In matters of policy in a vast country like China, the devil is always in the execution. The huge stimulus measures rolled out in response to the worldwide financial crisis were meant to cushion external shock and support business activity. However, a large chunk of the money was wrongfully diverted to speculation in the real estate market, which has helped to fuel a property bubble. It is implicitly acknowledged in China that almost every government agency or ministry sits on a big balance sheet of land or property investment. Likewise, there are also suggestions that a big chunk of business loans to large State-Owned Enterprises (SOEs) made its way into investment in land and real estate development. All of these help explain China’s spiralling property price in the face of global economic meltdown. In my view, China’s high household savings rate is more due to high housing prices than to the lack of a social security net. It discourages household consumption and further tilted China into a dangerous imbalance in economic structure.

Falling behind the curve in tightening policy

In China, the People’s Bank of China (PBOC) implements monetary policy as instructed by the State Council. The priority for policy decisions in principle is prices and the business cycle while stock and land prices should be secondary considerations. However, in reality, the policy always tends to focus on economic growth.

As the impact of the global financial crisis dies down, virtually every central bank is likely to tighten monetary policy over the next two years. The early movers—Israel, Norway and Australia—all had relatively mild recessions whereas countries like the US, which was the centre of the financial crisis, are likely to tighten policy much later.

In this respect, China is looking perilously out of step. China had by far the most aggressive response to the crisis, with one of the biggest fiscal stimulus packages in the world as a share of GDP and the most aggressive push on bank lending. In addition, China tied its currency to the country with the loosest monetary policy. Yet the Chinese government’s obsession with GDP performance makes it over-anxious about stifling economic growth by tightening up the monetary policy too quickly.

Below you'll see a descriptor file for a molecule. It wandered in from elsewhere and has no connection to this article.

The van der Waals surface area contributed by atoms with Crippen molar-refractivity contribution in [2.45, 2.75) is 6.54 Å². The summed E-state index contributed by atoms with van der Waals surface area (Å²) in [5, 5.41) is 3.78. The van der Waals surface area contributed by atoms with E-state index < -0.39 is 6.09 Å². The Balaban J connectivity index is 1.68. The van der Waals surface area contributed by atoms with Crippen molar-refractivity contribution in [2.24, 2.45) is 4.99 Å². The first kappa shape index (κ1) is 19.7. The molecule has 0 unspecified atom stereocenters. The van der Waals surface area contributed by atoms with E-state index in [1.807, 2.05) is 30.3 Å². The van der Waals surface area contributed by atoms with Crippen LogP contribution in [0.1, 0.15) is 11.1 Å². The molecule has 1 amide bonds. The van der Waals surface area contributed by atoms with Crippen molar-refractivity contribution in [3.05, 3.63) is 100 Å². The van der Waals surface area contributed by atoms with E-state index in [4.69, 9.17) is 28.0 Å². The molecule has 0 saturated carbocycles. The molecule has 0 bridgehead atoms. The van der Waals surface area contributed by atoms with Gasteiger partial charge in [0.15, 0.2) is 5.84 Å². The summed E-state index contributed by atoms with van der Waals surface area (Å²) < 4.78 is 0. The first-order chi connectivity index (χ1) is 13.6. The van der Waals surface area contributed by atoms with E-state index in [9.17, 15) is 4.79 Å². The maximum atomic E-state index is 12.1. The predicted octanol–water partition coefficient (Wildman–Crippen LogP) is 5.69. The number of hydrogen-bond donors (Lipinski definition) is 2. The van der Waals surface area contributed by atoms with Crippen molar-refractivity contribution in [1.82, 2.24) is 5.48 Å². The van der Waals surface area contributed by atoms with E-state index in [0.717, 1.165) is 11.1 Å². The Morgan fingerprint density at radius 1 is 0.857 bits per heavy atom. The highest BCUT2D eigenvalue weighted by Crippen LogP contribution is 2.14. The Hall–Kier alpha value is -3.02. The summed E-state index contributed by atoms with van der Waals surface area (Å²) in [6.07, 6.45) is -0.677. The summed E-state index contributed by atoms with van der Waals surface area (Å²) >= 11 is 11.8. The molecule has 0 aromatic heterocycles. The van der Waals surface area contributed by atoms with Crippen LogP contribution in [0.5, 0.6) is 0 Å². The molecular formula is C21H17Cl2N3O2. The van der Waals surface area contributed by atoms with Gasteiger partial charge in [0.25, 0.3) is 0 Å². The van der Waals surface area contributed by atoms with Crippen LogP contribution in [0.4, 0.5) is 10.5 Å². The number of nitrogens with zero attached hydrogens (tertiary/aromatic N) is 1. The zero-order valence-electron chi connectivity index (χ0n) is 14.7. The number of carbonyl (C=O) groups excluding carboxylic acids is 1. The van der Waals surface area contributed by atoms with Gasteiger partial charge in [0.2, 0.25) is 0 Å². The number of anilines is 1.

But as we all know, if China does not fight back against its over-stimulated economy right now, the damage to its economy will only be much worse.

Written by Evelyn Zhang

Taken from:’s-face-off-with-an-over-stimulated-economy/

Saturday, May 16, 2009

Marketing Must Change? No, It Has Changed

by Jeff Rohwer
From MarketingVox
48% of Millennials Enlist on Brand/Fan Pages; Here's Why
84% of Millennial users notice ads on social networks, with a whopping 74% clicking infrequently on them, according to research from The Participatory Marketing Network and Pace University's Lubin School of Business' Interactive and Direct Marketing Lab.
Even so, only 19% of surveyed Gen-Yers find social networking ads relevant; 36% claim they never to click on the ads.
A corroborating report from IDC, released in December, found social network ads are less effective than other forms of online marketing.
But that isn't to say this medium lacks merit for brands hoping to harness the Zeitgeist's power. 62% of Millennials admitted they've visited a brand or fan page on a social network; 48% actually joined.
Top reasons to join a brand group or fan page included:
Getting news or product updates (67%)
Having access to promotions (64%)
Viewing or downloading music or videos (41%)
Submitting opinions (36%)
Connecting with other consumers (33%)
"More work must be done to understand what drives participation and engagement within social networks," said Co-Founder/ Executive Chairman Michael Della Penna of The Participatory Marketing Network.
"Many [advertisers] are still waiting for proof that increasing investment in this burgeoning 'channel' will yield measurable benefits."
January research from Netpop found the typical social network user addresses 110 people per week on average; s/he also spends about $101 online per month.
And these aren't merely Millennials. Pew observes that social networking profiles quadrupled among US adults between 2005 and 2008. 35% are on one; the percentages lower with each older generation.